Abstract Acoustic Spectroscopy is used to study the rearrangements of multi-walled carbon nanonanotubes (MWCNTs) functionalized by Fe3O4 magnetic nanoparticles dissolved in transformer oil under the influence of a magnetic field at various temperatures. Three methods for the application of the magnetic field are used: a jump change, a linear increase or decrease and a constant magnetic field with a change of its orientation to the Acoustic wave. The rearrangements of MWCNTs/Fe3O4 to new structures (chains) by the influence of a magnetic field is confirmed by changes in the Acoustic attenuation. From the measurement results, the lifetime of the chains after the switch-off of the magnetic field is less than 30 s. Such a rapid change is due to the fact that the nanotube chains are held by magnetic forces, resulting from the same direction of the magnetic moments of bound magnetic nanoparticles. A temperature-dependent hysteresis effect is observed with a linear change of the magnetic field. From our experiments, it follows that the reorientation of MWCNTs by magnetic nanoparticles with the magnetic field was gradual. The effect of the anisotropy of the Acoustic attenuation is observed at a magnetic flux density of 200 mT and at various temperatures. Three MWCNT/Fe3O4 concentrations diluted in the transformer oil are used for the measurements and their influences on the structural changes with various developments of the magnetic field are discussed.

  • Study of structural arrangement in ferrofluid by dielectric and Acoustic Spectroscopy
    2018 ELEKTRO, 2018
    Co-Authors: Stefan Hardon, Jozef Kúdelčík, Milan Timko, Peter Bury, Michal Rajnak, Peter Kopcansky
    Abstract:

    In the paper two methods of investigation of ferrofluid in magnetic and electric fields were used, namely the Acoustic and the dielectric Spectroscopy. The measurements were done at temperature 15 °C. The effect of structural changes in ferrofluid upon the effect of a magnetic field by the Acoustic Spectroscopy was studied. At jump change of the magnetic field to 100, 200 and 300 mT a continuous change of the Acoustic attenuation caused by an aggregation of magnetic nanoparticles to new structures was observed. The changes in dielectric parameters and structural arrangement of magnetic nanoparticles in ferrofluid upon the effect of magnetic and electric fields have been studied by the dielectric Spectroscopy, too. The frequency dependence of dissipation factor was measured by a capacitance method within the frequency range from 1 mHz to 10 kHz at the application of a magnetic and an electric fields. The magneto-dielectric effect was also observed.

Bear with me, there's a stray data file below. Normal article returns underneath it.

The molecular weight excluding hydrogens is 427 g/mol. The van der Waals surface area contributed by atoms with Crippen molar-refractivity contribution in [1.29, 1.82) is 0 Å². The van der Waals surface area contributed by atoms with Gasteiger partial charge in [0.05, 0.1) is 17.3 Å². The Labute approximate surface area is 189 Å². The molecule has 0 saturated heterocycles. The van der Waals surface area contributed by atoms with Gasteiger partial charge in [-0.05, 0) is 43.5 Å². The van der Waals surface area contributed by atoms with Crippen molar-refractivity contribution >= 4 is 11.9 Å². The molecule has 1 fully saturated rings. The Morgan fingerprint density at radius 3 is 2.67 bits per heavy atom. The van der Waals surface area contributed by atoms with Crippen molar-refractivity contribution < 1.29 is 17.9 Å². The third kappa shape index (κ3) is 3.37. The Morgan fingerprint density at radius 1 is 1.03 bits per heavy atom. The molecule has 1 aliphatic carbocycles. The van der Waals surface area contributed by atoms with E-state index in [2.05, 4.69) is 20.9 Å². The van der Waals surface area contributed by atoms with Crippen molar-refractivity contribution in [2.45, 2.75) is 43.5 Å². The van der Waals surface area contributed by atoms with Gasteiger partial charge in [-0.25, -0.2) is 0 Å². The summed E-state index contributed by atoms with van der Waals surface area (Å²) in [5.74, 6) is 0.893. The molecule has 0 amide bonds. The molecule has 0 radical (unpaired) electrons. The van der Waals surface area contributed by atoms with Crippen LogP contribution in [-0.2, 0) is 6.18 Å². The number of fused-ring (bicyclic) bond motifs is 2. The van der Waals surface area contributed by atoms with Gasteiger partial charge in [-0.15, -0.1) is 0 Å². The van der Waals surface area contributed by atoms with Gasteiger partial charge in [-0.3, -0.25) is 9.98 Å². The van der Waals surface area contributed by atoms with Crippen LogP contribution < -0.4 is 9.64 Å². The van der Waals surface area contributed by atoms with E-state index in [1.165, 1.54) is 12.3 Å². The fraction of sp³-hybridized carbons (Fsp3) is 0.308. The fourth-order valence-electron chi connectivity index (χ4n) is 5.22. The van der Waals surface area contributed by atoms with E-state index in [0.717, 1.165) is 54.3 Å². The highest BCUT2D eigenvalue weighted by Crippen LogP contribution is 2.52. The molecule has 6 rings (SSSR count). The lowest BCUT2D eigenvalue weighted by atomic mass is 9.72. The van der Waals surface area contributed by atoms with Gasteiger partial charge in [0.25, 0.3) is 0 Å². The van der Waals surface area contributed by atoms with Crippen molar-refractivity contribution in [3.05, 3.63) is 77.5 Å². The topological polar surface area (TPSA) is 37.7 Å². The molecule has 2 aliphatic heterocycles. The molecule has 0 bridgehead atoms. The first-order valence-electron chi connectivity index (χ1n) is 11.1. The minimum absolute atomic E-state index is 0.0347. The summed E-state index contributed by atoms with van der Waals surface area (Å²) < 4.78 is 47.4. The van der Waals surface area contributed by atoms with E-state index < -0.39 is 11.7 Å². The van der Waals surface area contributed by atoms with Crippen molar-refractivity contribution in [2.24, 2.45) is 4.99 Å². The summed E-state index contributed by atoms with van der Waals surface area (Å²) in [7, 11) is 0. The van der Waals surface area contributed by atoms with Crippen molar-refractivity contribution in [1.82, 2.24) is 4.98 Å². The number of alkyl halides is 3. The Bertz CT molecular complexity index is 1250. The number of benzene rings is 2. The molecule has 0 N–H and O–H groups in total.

• Acoustic Spectroscopy of magnetic fluids based on transformer oil
    Journal of Intelligent Material Systems and Structures, 2016
    Co-Authors: Jozef Kúdelčík, Peter Bury, Peter Kopcansky, Stefan Hardoň, Milan Timko
    Abstract:

    The structural changes in a magnetic fluid (formation of clusters) upon the effect of an external magnetic field were studied by Acoustic Spectroscopy. The properties of magnetic fluid dispersed in inhibited transformer oil ITO 100 have been studied by the analysis of changes in the Acoustic wave absorption coefficient. The absorption coefficient of Acoustic waves was measured as a function of an external magnetic field in the range of 0-400 mT, parallel to the direction of Acoustic wave propagation. The magnetic fluids change their structure under the influence of an external magnetic field and do not return immediately to the initial state after the magnetic field switching off. It is supposed that the cluster of magnetic nanoparticles formed in the fluid subjected to a magnetic field remains after the field has been removed for the some time.

Jozef Kúdelčík – One of the best experts on this subject based on the ideXlab platform.

  • Acoustic Spectroscopy of functionalized carbon nanotubes in magnetic fluid
    Journal of Magnetism and Magnetic Materials, 2020
    Co-Authors: Jozef Kúdelčík, Milan Timko, Peter Bury, Peter Kopcansky, Stefan Hardoň, Zuzana Mitróová
    Abstract:

    Abstract Acoustic Spectroscopy is used to study the rearrangements of multi-walled carbon nanotubes (MWCNTs) functionalized by Fe3O4 magnetic nanoparticles dissolved in transformer oil under the influence of a magnetic field at various temperatures. Three methods for the application of the magnetic field are used: a jump change, a linear increase or decrease and a constant magnetic field with a change of its orientation to the Acoustic wave. The rearrangements of MWCNTs/Fe3O4 to new structures (chains) by the influence of a magnetic field is confirmed by changes in the Acoustic attenuation. From the measurement results, the lifetime of the chains after the switch-off of the magnetic field is less than 30 s. Such a rapid change is due to the fact that the nanotube chains are held by magnetic forces, resulting from the same direction of the magnetic moments of bound magnetic nanoparticles. A temperature-dependent hysteresis effect is observed with a linear change of the magnetic field. From our experiments, it follows that the reorientation of MWCNTs by magnetic nanoparticles with the magnetic field was gradual. The effect of the anisotropy of the Acoustic attenuation is observed at a magnetic flux density of 200 mT and at various temperatures. Three MWCNT/Fe3O4 concentrations diluted in the transformer oil are used for the measurements and their influences on the structural changes with various developments of the magnetic field are discussed.

  • Study of structural arrangement in ferrofluid by dielectric and Acoustic Spectroscopy
    2018 ELEKTRO, 2018